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Land and Resources, Vegetation and Animal Life

Andean wolf, thorny shrub, guanaco, climatic zone, small deer

The indigenous plant life of Chile varies according to climatic zone. The northern region has few varieties of vegetation (such as brambles and cacti) and is one of Earth’s best examples of an absolute desert. The more humid Central Valley supports several species of cacti, espino (a thorny shrub), grasses, and the Chilean pine, which bears edible nuts. South of Valdivia are found dense rain forests containing laurel, magnolia, false beech, and various species of conifers. In the extreme south, a steppe vegetation of grasses is found.

Animal life is less diversified than in other parts of South America because of the barrier to migration presented by the Andes. Indigenous mammals include llama, alpaca, vicuna, guanaco, puma, Andean wolf, huemal (a large deer), pudu (a small deer), and the chinchilla. Birdlife is varied, but most of the larger South American types are absent. Aside from trout, which were introduced from North America, few freshwater fish inhabit Chilean streams and lakes. The coastal waters abound in fish and marine animals.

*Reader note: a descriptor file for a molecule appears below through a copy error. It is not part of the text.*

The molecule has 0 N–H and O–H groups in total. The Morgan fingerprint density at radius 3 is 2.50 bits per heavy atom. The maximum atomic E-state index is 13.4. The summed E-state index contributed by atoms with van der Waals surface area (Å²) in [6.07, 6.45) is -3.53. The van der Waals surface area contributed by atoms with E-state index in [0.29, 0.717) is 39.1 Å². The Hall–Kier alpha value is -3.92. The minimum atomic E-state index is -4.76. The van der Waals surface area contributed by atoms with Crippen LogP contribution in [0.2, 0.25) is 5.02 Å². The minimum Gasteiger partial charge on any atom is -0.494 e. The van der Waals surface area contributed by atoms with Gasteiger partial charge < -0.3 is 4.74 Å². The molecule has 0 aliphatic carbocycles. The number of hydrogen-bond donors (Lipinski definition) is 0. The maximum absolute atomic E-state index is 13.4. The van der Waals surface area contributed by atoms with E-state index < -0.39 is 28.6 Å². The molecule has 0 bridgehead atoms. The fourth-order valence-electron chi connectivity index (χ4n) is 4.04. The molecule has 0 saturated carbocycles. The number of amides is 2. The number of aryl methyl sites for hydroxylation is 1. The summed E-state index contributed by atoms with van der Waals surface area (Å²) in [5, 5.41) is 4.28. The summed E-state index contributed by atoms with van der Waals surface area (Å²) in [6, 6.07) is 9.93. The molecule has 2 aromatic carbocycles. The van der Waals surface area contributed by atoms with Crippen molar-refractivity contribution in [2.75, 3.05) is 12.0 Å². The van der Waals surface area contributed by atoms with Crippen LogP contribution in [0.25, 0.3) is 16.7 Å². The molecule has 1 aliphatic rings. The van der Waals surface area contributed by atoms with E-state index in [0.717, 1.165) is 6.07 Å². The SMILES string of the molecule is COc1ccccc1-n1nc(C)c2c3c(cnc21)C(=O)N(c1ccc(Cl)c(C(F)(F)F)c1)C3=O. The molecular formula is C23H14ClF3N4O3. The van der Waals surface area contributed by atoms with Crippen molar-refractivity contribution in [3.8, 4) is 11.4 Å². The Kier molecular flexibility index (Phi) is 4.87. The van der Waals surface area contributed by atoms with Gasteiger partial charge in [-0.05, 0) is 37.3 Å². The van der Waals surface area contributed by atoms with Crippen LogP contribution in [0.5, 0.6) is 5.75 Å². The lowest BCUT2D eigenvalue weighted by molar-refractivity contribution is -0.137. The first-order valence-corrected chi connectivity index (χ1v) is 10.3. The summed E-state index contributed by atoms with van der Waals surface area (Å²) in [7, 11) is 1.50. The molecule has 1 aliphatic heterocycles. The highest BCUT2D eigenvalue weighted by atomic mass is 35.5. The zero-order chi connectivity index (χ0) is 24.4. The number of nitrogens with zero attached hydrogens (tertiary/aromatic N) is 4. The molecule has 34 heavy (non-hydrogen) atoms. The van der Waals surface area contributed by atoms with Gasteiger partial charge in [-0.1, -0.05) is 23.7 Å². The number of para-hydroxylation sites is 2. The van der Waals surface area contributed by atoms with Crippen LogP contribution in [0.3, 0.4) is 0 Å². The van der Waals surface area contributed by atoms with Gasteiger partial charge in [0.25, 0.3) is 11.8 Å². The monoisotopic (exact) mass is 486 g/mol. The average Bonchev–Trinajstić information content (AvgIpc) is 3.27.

Article key phrases:

Andean wolf, thorny shrub, guanaco, climatic zone, small deer, large deer, vicuna, espino, edible nuts, extreme south, pudu, llama, brambles, alpaca, freshwater fish, magnolia, coastal waters, puma, laurel, lakes, migration, barrier, northern region, North America

 
 

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